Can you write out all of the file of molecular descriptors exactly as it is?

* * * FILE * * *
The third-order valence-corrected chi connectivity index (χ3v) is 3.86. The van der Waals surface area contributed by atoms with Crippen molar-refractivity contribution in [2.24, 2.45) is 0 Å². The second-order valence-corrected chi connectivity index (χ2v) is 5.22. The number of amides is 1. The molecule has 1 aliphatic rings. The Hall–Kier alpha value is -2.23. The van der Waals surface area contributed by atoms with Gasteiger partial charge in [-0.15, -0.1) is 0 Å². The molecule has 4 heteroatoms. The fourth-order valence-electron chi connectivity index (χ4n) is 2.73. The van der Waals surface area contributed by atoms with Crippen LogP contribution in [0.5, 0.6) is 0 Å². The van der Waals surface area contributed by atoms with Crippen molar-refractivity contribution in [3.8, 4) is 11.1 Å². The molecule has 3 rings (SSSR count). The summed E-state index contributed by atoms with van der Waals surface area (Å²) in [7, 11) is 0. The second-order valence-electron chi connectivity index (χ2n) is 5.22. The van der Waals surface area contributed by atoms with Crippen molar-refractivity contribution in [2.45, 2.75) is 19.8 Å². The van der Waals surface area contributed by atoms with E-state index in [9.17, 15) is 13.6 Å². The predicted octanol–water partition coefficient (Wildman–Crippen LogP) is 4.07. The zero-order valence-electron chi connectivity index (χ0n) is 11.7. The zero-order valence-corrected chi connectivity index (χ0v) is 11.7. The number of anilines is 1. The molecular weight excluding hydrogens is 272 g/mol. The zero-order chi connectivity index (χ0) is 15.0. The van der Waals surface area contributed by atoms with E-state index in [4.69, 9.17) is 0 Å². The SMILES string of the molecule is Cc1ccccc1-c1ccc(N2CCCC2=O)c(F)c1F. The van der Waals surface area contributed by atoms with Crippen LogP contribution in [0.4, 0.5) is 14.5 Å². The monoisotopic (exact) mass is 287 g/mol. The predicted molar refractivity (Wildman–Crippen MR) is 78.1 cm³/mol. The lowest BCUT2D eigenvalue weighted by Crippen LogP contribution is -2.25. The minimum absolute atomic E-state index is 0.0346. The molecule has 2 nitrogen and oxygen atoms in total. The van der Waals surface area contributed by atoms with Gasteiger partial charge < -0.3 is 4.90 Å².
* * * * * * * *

The third-order valence-corrected chi connectivity index (χ3v) is 3.86. The van der Waals surface area contributed by atoms with Crippen molar-refractivity contribution in [2.24, 2.45) is 0 Å². The second-order valence-corrected chi connectivity index (χ2v) is 5.22. The number of amides is 1. The molecule has 1 aliphatic rings. The Hall–Kier alpha value is -2.23. The van der Waals surface area contributed by atoms with Gasteiger partial charge in [-0.15, -0.1) is 0 Å². The molecule has 4 heteroatoms. The fourth-order valence-electron chi connectivity index (χ4n) is 2.73. The van der Waals surface area contributed by atoms with Crippen LogP contribution in [0.5, 0.6) is 0 Å². The van der Waals surface area contributed by atoms with Crippen molar-refractivity contribution in [3.8, 4) is 11.1 Å². The molecule has 3 rings (SSSR count). The summed E-state index contributed by atoms with van der Waals surface area (Å²) in [7, 11) is 0. The second-order valence-electron chi connectivity index (χ2n) is 5.22. The van der Waals surface area contributed by atoms with Crippen molar-refractivity contribution in [2.45, 2.75) is 19.8 Å². The van der Waals surface area contributed by atoms with E-state index in [9.17, 15) is 13.6 Å². The predicted octanol–water partition coefficient (Wildman–Crippen LogP) is 4.07. The zero-order valence-electron chi connectivity index (χ0n) is 11.7. The zero-order valence-corrected chi connectivity index (χ0v) is 11.7. The number of anilines is 1. The molecular weight excluding hydrogens is 272 g/mol. The zero-order chi connectivity index (χ0) is 15.0. The van der Waals surface area contributed by atoms with E-state index in [4.69, 9.17) is 0 Å². The SMILES string of the molecule is Cc1ccccc1-c1ccc(N2CCCC2=O)c(F)c1F. The van der Waals surface area contributed by atoms with Crippen LogP contribution in [0.4, 0.5) is 14.5 Å². The monoisotopic (exact) mass is 287 g/mol. The predicted molar refractivity (Wildman–Crippen MR) is 78.1 cm³/mol. The lowest BCUT2D eigenvalue weighted by Crippen LogP contribution is -2.25. The minimum absolute atomic E-state index is 0.0346. The molecule has 2 nitrogen and oxygen atoms in total. The van der Waals surface area contributed by atoms with Gasteiger partial charge < -0.3 is 4.90 Å².